Manners & Misdemeanors
Are Honeymoon Registries Tacky?
An etiquette expert weighs in.
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Planning a wedding brings up numerous etiquette questions: How should you word the invitation? Who hosts the bridal shower? Do you have to feed the band?

But perhaps no one issue is so hotly debated as the registry. With millennial couples increasingly cohabitating before marriage and prioritizing travel over possessions (thanks in no small part to Instagram), it's unsurprising that so-called "honeymoon registries" or wish lists of experiences are gaining in popularity.

"More and more couples are living together; they already have what they need...and more and more people are aware of how many amazing experiences are out there waiting for them in the world," explained Sara Margulis, chief executive officer and co-founder of Honeyfund, a leading digital honeymoon registry site.

"That wanderlust is deeper in this generation than previous generations, and overall there's a trend toward experiences over things. I think people getting married now are a little bit OD'ed on consumerism," she told T&C.

"The etiquette question has been asked and answered by the Emily Post Institute. They came out and said a honeymoon registry is no different from any other registry."

But are they proper? Guests give couples items on their registry (think plane fare or a massage at the hotel spa) and then the newlyweds receive the money to pay for the experience. It's the cash part that gives some people pause, especially considering couples can add pretty much anything to their Honeyfund registry from a cruise to a home improvement project to fertility treatments.

But according to Margulis, "The etiquette question has been asked and answered by the Emily Post Institute. They came out and said a honeymoon registry is no different from any other registry."

"It's simply a wish list expressed by the couple to guide wedding guests toward a gift that they know they'll enjoy," Margulis continued. "As always, registries are just suggestions and a gift should always come from the part and it should always be met with gratitude. We really take care at Honeyfund to make sure that the giving experience is good."

Indeed, on the Institute's website there is an entire section devoted to registry etiquette, affirming that honeymoon registries are perfectly acceptable. "[It's] okay to set up honeymoon registry (as one of your "up to three" registries), reads the site.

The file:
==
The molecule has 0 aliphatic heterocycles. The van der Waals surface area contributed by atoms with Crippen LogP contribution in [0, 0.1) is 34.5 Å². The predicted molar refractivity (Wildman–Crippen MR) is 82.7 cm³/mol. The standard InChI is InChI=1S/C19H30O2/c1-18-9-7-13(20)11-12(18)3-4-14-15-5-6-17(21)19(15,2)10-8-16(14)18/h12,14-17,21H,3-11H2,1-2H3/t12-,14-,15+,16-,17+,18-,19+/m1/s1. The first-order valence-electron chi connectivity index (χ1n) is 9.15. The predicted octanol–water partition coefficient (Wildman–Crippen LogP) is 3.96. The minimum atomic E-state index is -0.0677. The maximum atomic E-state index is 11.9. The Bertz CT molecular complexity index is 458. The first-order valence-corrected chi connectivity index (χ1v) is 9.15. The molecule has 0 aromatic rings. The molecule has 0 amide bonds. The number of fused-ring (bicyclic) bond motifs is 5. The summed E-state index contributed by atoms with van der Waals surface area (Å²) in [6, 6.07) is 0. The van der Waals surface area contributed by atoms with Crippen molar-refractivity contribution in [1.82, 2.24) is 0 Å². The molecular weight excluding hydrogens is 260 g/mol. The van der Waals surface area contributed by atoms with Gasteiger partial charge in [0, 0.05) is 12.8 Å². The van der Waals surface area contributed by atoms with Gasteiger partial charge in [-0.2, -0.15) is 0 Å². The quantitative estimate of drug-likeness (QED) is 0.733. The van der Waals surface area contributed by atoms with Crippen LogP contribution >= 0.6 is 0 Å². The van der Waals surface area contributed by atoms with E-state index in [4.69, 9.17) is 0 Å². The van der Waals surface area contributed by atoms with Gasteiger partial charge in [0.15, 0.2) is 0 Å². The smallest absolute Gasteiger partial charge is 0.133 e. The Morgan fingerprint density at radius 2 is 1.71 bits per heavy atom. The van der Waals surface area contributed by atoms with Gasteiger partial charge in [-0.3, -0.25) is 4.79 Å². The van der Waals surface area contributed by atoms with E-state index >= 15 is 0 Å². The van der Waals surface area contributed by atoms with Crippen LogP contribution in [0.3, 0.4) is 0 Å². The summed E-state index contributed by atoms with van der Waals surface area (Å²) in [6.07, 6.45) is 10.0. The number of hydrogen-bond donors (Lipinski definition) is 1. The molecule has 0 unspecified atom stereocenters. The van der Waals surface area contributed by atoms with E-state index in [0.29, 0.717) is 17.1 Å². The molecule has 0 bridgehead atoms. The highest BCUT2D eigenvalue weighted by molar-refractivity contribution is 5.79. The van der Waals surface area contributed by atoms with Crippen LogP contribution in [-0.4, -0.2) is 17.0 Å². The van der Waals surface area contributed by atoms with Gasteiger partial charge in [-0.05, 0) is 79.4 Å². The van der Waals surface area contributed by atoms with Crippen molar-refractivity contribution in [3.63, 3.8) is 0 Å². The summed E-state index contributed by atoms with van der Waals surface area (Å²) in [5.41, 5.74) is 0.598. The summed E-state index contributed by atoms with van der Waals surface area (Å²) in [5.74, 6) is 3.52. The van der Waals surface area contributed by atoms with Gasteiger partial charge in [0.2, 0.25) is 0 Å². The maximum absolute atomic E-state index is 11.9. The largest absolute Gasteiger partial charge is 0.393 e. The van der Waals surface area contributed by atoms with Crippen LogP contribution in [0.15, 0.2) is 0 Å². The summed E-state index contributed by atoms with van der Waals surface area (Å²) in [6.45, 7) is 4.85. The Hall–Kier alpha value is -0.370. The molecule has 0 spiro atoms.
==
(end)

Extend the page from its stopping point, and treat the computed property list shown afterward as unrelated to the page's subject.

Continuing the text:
"Where possible, describe how different contributions will be used: "$80: rental car for a day of Rob driving us through the hills of Tuscany. Donation registries are also fine, but draw the line at anything controversial. A local food bank, yes; a political candidate, no."

Etiquette expert Myka Meier, founder and director of Beaumont Etiquette agrees. "Traditionally, the idea behind a wedding registry was for those who were invited to the wedding to purchase items a couple would need to help fill the first marital home, as decades ago it was considered inappropriate to move in together before getting married," she told T&C. "In modern times however, many couples already live together and therefore have all of the home goods they need. It is nowadays absolutely appropriate and socially acceptable for couples to set up a honeymoon registry."

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However, the key, she says, is to choose a registry that identifies specifically where the money is going, for example, dinner at a local restaurant, or a scuba diving excursion. "It's more tactful than just listing an amount of [cash] and makes the person gifting feel as though they have given you an experience and not just handed over a lump sum of money."

She also suggested that the wedding couple pay any and all fees associated with the registry and that if you're choosing to have a honeymoon registry, it's a good idea to have a traditional one as a second option for those guests who would prefer to give a physical gift.

Registries of any kind should never be included on the official invitation. "Instead, it's now quite common to have a wedding website, which would be a perfectly appropriate place to include the links to where you were registered," said Meier. And all guests, whether they sent you a toaster or on a safari, deserve a prompt thank you note.

"Thank you notes for honeymoon registries should be handled the exact same as if you were to receive a tangible gift," said Meier. "As your registry would have listed the experience that someone contributed toward, it is easy to write in your thank you note (without ever mentioning the dollar amount!) something along the lines of 'Thank you for the most incredible wedding gift! We absolutely can't wait for the scuba dive experience you gifted us on our honeymoon- it's been a dream of ours to do for years!'"

And finally, a word on that so-called one-year deadline: "Thank you notes should be sent out within 3 months of receiving the gift; however, whenever possible, the sooner the better."

This story originally appeared on Townandcountrymag.com.
* Minor edits have been made by the Townandcountry.ph editors.

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Caroline Hallemann
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